efore the coronavirus pandemic, Claire McCulloch, a fashion buyer, and her boyfriend, Lyndon Fawcett-Fright, a photographer, were renting a flat near Hackney Marshes and enjoying London life.
But 12 months is a long time, and their lives have been completely turned upside down in the interim. They have moved coast, become first-time homeowners, renovated their house and Claire has set up her own business. In July, their first child will arrive.
The couple’s new life is in Broadstairs, Kent, and in cash terms, the move has been fantastic. Instead of paying £1,300pcm in rent, the mortgage on their £315,000 three-bedroom Victorian terrace comes in at £850pcm.
“We did love London but we had spent a lot of time around Broadstairs and really fell in love with it,” explained Claire. “Living by the sea was a real draw, but the main reason we moved was that for us to be able to buy a place of the size and style we wanted, it was not going to be achievable in London.”
There was a time when Londoners lured by the sea would head off to Brighton or perhaps Southend. The Kent coast, while lovely, was just that bit too far for a daily commute.
But WFH means Kent’s sandy beaches, grammar schools and lovely towns are drawing a new generation of Londoners willing to live farther from the office. “I think that it has exploded a bit in the last year,” agreed Claire. “You can walk down the street and just spot other people who have come from London.”
She and Lyndon moved to Broadstairs in June and immediately threw themselves into renovating their run-down house. When life goes back to normal, Lyndon expects to commute back to London a couple of days a week. After Claire’s job contract ended in September, she set up two businesses, one offering personal styling (styleeditfix.co.uk) and the other a clothes exchange service (theswapshopuk.com), which she runs from home.
According to estate agent Jackson Stops, this is not unusual. One quarter of us expect to continue to WFH full-time post-pandemic and the majority will split their time between the home and office. They said this was making further-flung locations such as the Kent coast more appealing to buyers from London, despite a recent average increase of 2.6 per cent in annual rail fares.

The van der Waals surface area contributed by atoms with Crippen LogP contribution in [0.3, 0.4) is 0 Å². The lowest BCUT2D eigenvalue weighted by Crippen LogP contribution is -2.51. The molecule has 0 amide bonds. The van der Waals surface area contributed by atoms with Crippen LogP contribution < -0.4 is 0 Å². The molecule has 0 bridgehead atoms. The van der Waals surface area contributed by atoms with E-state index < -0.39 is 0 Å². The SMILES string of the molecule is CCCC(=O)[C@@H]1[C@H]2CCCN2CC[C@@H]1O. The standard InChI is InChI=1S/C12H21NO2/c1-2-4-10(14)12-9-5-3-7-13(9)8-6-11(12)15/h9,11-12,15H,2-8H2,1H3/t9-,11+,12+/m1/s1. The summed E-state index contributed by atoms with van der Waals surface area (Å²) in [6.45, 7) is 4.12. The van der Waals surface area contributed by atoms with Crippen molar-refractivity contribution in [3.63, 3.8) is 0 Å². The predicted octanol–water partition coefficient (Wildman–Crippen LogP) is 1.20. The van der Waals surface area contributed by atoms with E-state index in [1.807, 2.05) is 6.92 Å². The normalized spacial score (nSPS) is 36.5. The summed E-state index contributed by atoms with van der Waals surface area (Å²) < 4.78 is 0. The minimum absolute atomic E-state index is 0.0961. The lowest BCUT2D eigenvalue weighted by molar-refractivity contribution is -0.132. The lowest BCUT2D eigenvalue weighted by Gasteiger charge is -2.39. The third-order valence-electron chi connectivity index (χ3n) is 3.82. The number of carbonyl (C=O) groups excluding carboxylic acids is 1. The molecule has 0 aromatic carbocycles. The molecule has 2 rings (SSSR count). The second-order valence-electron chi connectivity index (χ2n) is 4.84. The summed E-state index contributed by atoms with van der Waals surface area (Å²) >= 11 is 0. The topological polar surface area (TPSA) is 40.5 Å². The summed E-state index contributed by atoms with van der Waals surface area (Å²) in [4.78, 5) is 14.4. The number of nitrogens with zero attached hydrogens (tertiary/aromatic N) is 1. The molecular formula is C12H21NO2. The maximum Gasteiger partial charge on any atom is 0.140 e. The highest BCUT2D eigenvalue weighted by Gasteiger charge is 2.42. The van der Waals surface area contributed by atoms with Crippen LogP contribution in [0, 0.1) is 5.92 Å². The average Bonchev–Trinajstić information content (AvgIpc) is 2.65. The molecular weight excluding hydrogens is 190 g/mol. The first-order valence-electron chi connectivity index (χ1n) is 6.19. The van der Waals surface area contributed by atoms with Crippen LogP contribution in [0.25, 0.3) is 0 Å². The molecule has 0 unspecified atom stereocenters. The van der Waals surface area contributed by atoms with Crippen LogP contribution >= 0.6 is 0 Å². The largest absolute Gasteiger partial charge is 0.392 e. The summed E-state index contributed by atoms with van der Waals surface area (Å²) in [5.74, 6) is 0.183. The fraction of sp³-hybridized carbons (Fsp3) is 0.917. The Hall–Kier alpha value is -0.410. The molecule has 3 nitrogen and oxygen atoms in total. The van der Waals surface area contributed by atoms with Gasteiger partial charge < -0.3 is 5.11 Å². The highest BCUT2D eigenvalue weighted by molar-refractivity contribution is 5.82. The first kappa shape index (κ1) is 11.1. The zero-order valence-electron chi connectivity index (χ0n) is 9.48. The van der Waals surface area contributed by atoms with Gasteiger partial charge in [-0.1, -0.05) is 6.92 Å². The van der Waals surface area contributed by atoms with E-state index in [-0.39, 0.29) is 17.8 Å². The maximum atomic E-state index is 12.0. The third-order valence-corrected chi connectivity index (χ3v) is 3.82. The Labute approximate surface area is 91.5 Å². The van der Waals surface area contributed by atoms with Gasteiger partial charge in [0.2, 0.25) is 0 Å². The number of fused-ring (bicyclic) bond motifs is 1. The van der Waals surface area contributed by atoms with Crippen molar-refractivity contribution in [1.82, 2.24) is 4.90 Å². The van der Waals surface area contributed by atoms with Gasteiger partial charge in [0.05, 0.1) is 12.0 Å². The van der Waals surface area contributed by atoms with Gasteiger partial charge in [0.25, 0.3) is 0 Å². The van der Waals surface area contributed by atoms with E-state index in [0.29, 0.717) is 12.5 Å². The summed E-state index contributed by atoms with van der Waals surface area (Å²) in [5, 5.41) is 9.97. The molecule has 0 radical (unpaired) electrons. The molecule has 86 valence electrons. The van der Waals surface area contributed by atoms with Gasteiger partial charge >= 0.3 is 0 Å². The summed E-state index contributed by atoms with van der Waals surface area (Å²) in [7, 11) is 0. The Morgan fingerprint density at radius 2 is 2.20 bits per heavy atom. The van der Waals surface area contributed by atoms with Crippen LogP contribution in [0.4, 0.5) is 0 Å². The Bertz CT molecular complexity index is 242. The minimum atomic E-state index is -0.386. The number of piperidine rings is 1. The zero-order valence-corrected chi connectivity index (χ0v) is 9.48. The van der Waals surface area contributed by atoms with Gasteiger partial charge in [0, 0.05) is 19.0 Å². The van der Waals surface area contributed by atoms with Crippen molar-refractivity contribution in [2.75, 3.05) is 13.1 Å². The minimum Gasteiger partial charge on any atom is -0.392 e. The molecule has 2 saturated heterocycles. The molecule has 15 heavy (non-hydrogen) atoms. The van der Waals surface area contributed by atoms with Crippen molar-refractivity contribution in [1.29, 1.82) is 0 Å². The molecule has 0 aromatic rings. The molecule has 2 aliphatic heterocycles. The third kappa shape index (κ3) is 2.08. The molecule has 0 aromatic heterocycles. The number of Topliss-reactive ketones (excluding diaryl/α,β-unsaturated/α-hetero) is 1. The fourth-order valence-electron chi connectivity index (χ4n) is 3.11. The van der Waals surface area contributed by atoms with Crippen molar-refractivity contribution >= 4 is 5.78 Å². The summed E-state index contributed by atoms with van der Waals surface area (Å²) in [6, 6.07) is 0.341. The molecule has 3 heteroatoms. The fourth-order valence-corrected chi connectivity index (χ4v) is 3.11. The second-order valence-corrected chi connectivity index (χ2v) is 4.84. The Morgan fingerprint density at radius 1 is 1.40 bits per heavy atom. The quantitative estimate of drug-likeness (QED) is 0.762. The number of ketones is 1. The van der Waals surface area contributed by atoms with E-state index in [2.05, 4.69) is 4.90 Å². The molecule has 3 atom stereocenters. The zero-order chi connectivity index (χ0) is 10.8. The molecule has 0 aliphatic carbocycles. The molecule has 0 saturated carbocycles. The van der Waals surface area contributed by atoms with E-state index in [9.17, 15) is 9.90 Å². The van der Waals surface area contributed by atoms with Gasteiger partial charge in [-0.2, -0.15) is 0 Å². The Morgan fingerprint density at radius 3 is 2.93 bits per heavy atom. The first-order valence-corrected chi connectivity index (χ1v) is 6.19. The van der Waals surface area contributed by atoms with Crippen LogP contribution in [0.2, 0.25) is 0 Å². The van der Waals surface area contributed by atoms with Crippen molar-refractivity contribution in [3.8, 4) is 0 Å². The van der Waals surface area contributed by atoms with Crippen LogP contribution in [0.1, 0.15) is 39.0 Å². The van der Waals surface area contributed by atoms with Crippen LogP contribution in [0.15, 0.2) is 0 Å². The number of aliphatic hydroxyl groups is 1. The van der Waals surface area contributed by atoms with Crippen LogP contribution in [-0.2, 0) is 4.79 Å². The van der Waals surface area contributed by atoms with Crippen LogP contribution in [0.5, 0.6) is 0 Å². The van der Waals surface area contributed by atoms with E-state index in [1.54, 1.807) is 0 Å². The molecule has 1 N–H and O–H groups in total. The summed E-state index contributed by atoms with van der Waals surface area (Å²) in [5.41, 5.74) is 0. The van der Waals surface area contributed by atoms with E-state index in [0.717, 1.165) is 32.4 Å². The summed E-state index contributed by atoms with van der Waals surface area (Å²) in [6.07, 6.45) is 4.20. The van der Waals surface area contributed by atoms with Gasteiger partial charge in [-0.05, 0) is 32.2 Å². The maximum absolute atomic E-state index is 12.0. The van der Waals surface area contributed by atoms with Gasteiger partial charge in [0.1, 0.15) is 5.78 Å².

Donna Pearson, director at Winkworth Canterbury, has also seen an influx of buyers looking for a coastal property. “It is about lifestyle, to breathe in fresh air, let the kids have some space and move away from the noise and lack of space in London,” she said.
Philip Harvey, senior partner at Property Vision, said around 70 per cent of his Kent coast buyers have been Londoners. “We are seeing many young, professional families with one or more children, looking to escape the confines of London,” he said. “Typically, they have been given the green light to be able to work from home permanently or enjoy a more flexible set-up.”
Kent appeals because it is good value compared with the rest of the home counties. “The art, cultural and restaurant scene is vibrant,” he added.
Average property price: £360,000
Five-year increase: 27 per cent
Claire and Lyndon chose Broadstairs partly for its great range of independent restaurants. When lockdown eases, they want to explore its neighbouring towns Sandwich, Margate and Whitstable.
And Claire is itching to get out and meet people. “To be honest, I am desperate to meet people in a similar situation to us,” she said. “It has been difficult because people just aren’t talking to each other in the same way as before, but there does seem to be a really good community of people who have done similar things to us.”
There are no less than seven bays and beaches within easy reach, led by the crescent-shaped Viking Bay, with its fleet of fishing boats and boardwalk. It is a picture postcard sort of town, all beach huts and fisherman’s cottages, and with some particularly good ice cream parlours. Most of the shops are independents, with lots of little art galleries, and the walking along cliff-top paths is just spectacular.